a couple could leave $7 million to their heirs without the imposition of estate tax and with a step-up in basis on the entire $7 million of assets, if they did some basic estate planning.  If they did not do any estate planning, then only $3.5 million would be exempt from estate taxes. Assets in excess of $3.5 (or with proper estate planning done for a married couple, $7 million) in 2009 would be subject to the maximum estate tax rate of 45%.

In the 2001 Act, Congress was concerned that once the estate tax was repealed, taxpayers would refocus their efforts on shifting assets to lower income tax bracket taxpayers (such as their children or grandchildren).  Accordingly, Congress capped the gift tax exemption (which had for a long time been Aunified@ [or in lockstep] with the estate tax exemption) at $1 million.  Thus, although a person can pass up to $2 million estate tax free today (scheduled to increase to $3.5 million in 2009), only $1 million can be passed during lifetime.

Many estate planners have found that this artificial cap on giving has caused the senior generation owners of small businesses to not be able to pass ownership of the family business to the next generation.  It serves no function if estate taxes are not repealed.

Why Making The Law in 2009 Permanent Rather Than Repealing the Estate Tax is Advantageous for Small Businesses – an Example

Assume there is a small business owner who has $3.5 million of assets and no surviving spouse.

 

Under total repeal:        $1.3 million of the assets receive a step-up in basis to the fair market value of those assets at date of death.  The remaining $2.2 million of assets will have the basis that the decedent had in those assets.

As an aside, imagine if the decedent were an 85 year old man who acquired many of these assets more than 40 years ago… how anyone is even going to be able to figure out the carry over basis of those assets is beyond us.

The burden is on the heirs to prove any basis, and many will fail to have enough records, resulting in a zero basis. The step-up in basis was repealed back in 1976 and was then reinstated in 1980, though the carry-over rules never became applicable during that period, because Congress learned from attorneys and accountants who handled the probate process that the carry-over basis rules were unworkable because it was almost impossible to determine the carry-over basis for many assets.

Now when the heirs of this decedent sell this $2.2 million of assets, they will be subject to income tax on the difference between the then fair market value of the assets and any basis they can prove the decedent had in those assets.  For example, let=s assume that the heirs are able to prove that the carry-over basis in the assets is $1 million – then the heirs will be taxed on $1.2 million (assuming the fair market value of the assets was still $2.2 million).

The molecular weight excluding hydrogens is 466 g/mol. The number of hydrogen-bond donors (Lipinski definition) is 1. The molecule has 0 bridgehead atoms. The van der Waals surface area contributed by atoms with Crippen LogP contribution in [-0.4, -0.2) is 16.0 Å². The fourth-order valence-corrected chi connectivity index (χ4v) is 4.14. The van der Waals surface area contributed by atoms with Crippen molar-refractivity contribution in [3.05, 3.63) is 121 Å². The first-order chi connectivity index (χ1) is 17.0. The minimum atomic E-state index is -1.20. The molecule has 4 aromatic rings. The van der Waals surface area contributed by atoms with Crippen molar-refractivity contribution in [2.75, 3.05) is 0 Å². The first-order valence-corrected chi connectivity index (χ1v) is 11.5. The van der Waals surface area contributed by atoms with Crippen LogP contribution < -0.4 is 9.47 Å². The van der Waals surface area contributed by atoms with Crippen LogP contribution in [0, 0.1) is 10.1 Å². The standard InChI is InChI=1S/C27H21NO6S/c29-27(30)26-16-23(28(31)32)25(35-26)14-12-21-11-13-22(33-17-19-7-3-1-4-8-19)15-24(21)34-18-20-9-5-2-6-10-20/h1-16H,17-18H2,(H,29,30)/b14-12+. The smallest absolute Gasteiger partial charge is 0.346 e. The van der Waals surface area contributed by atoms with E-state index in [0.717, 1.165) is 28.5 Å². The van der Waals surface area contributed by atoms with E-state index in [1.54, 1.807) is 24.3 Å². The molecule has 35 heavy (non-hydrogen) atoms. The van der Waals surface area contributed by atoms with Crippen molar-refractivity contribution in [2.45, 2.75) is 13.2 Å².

With a $3.5 million exemption:

All $3.5 million of assets receive a step-up in basis to the $3.5 million level (this is the fair market value of his assets as of his passing).  Now when the heirs sell any of these assets (assuming the fair market value of the assets was still $3.5 million), there would be no income tax and no estate tax.

A single person with assets greater than $1.3 million up to $3.5 million is better off under the estate law as it stands in 2009 and in most cases ends up in a worse tax position under repeal of the estate tax.  Similarly, a decedent who is married with assets greater than $4.3 million up to $7 million does better under the law as it would stand in 2009 than he/she would under total repeal.  This covers a significant amount of taxpayers based on the data that illustrates how many taxpayers drop off of the estate tax rolls as the exemption amount increases. Based on data set forth in a March 16, 2005, issue paper from the Center on Budget and Policy Priorities :

 

$          If the estate tax exemption were $1 million in 2011, then 53,800 estates would be subject to the estate tax. Of the 53,800 estates that would be taxable, nearly half (46%) would have assets of less than $2 million and nearly three-fourths would be valued at less than $3.5 million.                           

$         If the exemption level in 2011 were $2 million instead of $1 million, then the number of taxable estates would shrink to 21,000.  This is a reduction of 61% in the number of estates that would face the estate tax.

$         If the exemption amount in 2011 were $3.5 million instead of $2 million, then the number of taxable estates would drop to 8,500 (84% of the estates would be exempt compared to the number that would have been subject to estate tax  if the exemption amount were $1 million in 2011).  

These numbers demonstrate how many small business owners would be worse off under total repeal than if the law were frozen at 2009 (with the $3.5 million exemption and the step-up in basis).  Unfortunately, many small businesses owners do not understand the negative impact of repeal because they do not understand the carry over basis and the ultimate imposition of income tax on those assets which do not receive a step up in basis.

If the SBCA represented the interests of the wealthiest individuals in America, our suggestions would be entirely different.  We would not suggest increasing the exemption amount because when one’s estate is a billion dollars or more, it does not matter at all if the exemption amount is $1 million or $3.5 million – the impact is negligible.  What does matter is the tax rate.  Thus, a tax rate of 45% is incredibly significant when a billion dollars is involved.  Contrast this to the small business owner whose entire estate is $3.8 million.  If the exemption amount is a $1 million or $3.5 million will make a huge difference to the heirs and an estate tax rate of 45% on $300,000 does not appear to be overwhelming.